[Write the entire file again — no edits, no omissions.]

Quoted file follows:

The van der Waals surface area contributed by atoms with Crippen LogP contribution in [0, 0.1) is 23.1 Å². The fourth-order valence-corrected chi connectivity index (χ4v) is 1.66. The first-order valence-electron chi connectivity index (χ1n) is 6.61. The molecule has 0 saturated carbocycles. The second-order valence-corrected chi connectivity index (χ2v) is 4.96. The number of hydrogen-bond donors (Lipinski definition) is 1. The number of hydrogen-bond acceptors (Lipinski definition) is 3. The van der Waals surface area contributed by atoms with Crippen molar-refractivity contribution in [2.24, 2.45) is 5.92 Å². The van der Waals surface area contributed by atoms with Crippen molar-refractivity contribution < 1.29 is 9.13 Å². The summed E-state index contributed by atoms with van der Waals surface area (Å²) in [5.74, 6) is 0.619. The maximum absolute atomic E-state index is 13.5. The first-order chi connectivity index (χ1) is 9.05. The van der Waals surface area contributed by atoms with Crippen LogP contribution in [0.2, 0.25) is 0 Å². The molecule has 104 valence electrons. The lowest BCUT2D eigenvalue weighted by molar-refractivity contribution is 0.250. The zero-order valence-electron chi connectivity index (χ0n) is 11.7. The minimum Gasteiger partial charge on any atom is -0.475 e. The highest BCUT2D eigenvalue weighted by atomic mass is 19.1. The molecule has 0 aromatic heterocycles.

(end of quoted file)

The van der Waals surface area contributed by atoms with Crippen LogP contribution in [0, 0.1) is 23.1 Å². The fourth-order valence-corrected chi connectivity index (χ4v) is 1.66. The first-order valence-electron chi connectivity index (χ1n) is 6.61. The molecule has 0 saturated carbocycles. The second-order valence-corrected chi connectivity index (χ2v) is 4.96. The number of hydrogen-bond donors (Lipinski definition) is 1. The number of hydrogen-bond acceptors (Lipinski definition) is 3. The van der Waals surface area contributed by atoms with Crippen molar-refractivity contribution in [2.24, 2.45) is 5.92 Å². The van der Waals surface area contributed by atoms with Crippen molar-refractivity contribution < 1.29 is 9.13 Å². The summed E-state index contributed by atoms with van der Waals surface area (Å²) in [5.74, 6) is 0.619. The maximum absolute atomic E-state index is 13.5. The first-order chi connectivity index (χ1) is 9.05. The van der Waals surface area contributed by atoms with Crippen LogP contribution in [0.2, 0.25) is 0 Å². The molecule has 104 valence electrons. The lowest BCUT2D eigenvalue weighted by molar-refractivity contribution is 0.250. The zero-order valence-electron chi connectivity index (χ0n) is 11.7. The minimum Gasteiger partial charge on any atom is -0.475 e. The highest BCUT2D eigenvalue weighted by atomic mass is 19.1. The molecule has 0 aromatic heterocycles.